Your family home is too big to care for. Maybe you’re facing a costly repair job. Or maybe you’d prefer to be taking a cruise than mowing the lawn (again).
When traditional homeownership is no longer practical or desirable, it may be time to think about a lower-maintenance alternative such as a retirement community. Consider these factors as you make your decision.
Comparing the costs.
A helpful, and sometimes eye-opening, exercise is to compare your current expenses with the costs of senior living. Beyond paying for the basics in your home, you’ll quickly see that you’re also paying for a full range of upkeep, care and services related to homeownership—costs that are typically wrapped into monthly fees at a senior living community. These can include:
- Association fees
- Home maintenance
- Cable TV
- Cleaning and housekeeping
- Home repairs
- Alarm system and security services
- Yard upkeep and snow removal
- Transportation or parking
As you list your expenses, remember to add in foreseeable outlays, such as replacing an inefficient furnace or repainting your home’s exterior.
Another expense associated with owning your own home that you can leave behind? Groceries! Most senior living and assisted living communities offer meal plans that let you skip shopping for, preparing, and cooking food.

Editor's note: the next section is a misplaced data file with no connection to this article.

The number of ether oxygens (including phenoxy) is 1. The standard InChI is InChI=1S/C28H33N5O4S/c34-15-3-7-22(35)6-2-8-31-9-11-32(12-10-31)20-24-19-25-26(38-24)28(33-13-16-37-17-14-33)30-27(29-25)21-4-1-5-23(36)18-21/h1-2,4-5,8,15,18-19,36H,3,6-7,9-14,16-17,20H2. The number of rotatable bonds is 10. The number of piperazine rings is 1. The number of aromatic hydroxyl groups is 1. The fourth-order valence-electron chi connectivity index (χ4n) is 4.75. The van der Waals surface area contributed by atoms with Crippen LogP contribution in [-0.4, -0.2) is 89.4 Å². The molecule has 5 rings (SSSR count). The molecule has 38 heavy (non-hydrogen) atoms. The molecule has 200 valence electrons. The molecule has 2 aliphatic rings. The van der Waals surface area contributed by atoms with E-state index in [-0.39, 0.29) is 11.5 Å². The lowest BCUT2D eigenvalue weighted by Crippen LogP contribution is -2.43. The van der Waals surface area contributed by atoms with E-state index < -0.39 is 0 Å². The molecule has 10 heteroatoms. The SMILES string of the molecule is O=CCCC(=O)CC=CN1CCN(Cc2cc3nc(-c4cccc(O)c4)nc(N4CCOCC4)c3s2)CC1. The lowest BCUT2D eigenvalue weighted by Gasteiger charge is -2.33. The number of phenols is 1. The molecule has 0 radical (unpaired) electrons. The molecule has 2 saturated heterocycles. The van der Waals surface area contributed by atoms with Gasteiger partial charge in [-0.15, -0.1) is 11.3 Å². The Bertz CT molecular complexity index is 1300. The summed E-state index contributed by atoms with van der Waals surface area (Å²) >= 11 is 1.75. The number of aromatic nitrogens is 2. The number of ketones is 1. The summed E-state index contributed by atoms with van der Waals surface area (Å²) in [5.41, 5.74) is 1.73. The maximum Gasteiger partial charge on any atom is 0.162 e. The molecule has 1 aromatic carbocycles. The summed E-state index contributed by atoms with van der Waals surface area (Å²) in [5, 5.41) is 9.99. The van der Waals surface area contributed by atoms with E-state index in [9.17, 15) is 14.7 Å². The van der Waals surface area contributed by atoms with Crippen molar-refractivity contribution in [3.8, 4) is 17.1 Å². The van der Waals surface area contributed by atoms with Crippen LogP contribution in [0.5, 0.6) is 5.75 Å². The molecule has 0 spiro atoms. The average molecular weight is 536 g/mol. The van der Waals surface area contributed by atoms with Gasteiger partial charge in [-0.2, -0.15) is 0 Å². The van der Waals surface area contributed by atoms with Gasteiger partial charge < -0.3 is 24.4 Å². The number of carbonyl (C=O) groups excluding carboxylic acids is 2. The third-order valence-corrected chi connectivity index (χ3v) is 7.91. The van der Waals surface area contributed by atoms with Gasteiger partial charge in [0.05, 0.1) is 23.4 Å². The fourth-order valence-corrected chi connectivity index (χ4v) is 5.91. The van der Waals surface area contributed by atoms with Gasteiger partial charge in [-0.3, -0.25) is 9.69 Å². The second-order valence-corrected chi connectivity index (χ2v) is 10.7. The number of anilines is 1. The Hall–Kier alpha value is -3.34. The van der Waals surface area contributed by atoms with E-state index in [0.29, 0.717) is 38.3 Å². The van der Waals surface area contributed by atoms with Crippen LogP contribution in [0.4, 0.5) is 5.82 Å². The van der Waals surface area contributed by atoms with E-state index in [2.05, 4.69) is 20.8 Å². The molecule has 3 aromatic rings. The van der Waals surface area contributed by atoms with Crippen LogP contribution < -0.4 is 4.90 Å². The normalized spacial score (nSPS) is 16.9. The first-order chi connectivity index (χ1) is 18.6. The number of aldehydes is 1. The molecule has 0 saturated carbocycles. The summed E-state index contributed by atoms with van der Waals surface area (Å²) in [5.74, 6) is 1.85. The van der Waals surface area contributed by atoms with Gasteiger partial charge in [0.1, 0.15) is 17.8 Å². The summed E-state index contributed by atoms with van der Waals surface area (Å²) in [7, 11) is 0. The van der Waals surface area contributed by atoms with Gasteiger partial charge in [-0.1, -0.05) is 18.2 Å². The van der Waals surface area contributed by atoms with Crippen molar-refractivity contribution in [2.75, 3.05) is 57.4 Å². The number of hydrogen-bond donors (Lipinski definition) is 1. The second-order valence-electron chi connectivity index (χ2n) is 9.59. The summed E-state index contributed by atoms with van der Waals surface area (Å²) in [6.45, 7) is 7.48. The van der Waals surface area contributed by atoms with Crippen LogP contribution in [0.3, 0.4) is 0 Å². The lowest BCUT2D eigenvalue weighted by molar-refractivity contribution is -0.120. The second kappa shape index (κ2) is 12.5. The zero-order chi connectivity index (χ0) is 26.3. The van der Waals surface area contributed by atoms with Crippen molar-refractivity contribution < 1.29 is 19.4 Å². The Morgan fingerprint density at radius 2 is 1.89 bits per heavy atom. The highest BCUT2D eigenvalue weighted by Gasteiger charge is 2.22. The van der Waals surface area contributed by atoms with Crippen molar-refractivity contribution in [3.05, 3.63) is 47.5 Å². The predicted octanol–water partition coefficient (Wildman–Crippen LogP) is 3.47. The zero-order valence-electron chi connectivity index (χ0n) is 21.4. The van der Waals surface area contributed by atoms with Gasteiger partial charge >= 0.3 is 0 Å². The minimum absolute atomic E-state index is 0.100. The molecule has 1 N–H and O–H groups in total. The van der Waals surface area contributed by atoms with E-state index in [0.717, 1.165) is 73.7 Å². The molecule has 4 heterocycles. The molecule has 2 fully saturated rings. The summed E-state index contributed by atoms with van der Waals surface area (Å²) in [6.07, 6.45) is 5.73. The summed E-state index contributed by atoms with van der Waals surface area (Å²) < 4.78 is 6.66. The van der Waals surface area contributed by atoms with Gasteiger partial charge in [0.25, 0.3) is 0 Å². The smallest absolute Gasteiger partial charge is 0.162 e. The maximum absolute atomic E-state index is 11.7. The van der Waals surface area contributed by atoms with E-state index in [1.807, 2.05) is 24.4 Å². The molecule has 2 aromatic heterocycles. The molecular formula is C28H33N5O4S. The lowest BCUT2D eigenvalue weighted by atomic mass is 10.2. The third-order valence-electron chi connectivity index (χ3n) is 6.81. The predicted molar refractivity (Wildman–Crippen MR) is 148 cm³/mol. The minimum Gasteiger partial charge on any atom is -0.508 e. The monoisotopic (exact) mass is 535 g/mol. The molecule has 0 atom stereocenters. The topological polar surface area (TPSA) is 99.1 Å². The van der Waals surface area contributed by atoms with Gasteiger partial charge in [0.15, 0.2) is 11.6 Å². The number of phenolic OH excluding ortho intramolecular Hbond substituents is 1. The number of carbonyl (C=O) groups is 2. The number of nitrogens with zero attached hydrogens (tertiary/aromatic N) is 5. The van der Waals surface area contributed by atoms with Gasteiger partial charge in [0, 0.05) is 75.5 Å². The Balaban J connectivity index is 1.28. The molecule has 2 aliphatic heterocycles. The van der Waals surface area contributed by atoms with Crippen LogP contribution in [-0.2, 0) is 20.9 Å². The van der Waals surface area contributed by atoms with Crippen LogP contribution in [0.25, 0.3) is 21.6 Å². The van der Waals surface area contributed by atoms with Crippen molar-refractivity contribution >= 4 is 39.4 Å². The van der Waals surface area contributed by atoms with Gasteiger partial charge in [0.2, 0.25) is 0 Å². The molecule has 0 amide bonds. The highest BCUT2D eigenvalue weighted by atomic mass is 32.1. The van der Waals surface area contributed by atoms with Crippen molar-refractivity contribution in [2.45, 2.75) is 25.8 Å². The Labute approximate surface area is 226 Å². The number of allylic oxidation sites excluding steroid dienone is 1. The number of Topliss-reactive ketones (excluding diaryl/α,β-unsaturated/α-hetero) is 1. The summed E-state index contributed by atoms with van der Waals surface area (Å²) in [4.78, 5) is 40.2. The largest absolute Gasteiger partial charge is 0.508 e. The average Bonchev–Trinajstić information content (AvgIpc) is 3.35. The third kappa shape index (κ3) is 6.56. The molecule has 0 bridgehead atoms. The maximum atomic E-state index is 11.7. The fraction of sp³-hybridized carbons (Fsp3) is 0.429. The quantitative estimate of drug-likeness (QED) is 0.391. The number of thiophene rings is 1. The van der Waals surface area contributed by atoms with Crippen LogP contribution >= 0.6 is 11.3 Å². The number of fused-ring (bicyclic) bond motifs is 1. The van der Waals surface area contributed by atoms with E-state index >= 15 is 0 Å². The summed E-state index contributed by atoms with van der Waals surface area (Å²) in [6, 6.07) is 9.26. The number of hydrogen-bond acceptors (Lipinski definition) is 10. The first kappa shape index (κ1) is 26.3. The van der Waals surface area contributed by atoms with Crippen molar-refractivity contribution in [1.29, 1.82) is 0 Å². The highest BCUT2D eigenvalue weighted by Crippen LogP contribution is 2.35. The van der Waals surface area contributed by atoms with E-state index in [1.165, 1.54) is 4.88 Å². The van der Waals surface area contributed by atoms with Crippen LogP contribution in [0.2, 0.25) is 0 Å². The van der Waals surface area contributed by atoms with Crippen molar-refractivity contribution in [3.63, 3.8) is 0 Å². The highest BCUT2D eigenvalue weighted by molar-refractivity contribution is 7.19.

Selling your home.
Maybe you’ve been thinking of moving but are hesitant about the task—and expense—of selling your home.
The staff members at senior living communities have helped many of their residents through this process. They likely can recommend senior relocation managers, movers and realtors to help you with the sale. And if you’re worried about your house not selling quickly, you could opt to get a bridge loan to help cover expenses while your home is on the market.
Adding up the intangibles.
Moving to a senior living community may bring about two other financial benefits that you hadn’t considered.
One is predictability. Because many of your living expenses are already factored into the monthly fee, you may be able to reallocate the remainder of your homeowner budget to other areas, such as investments or savings.
The other benefit is the value of time. Moving to a senior living community can free up time for you to enjoy travel, hobbies and social activities.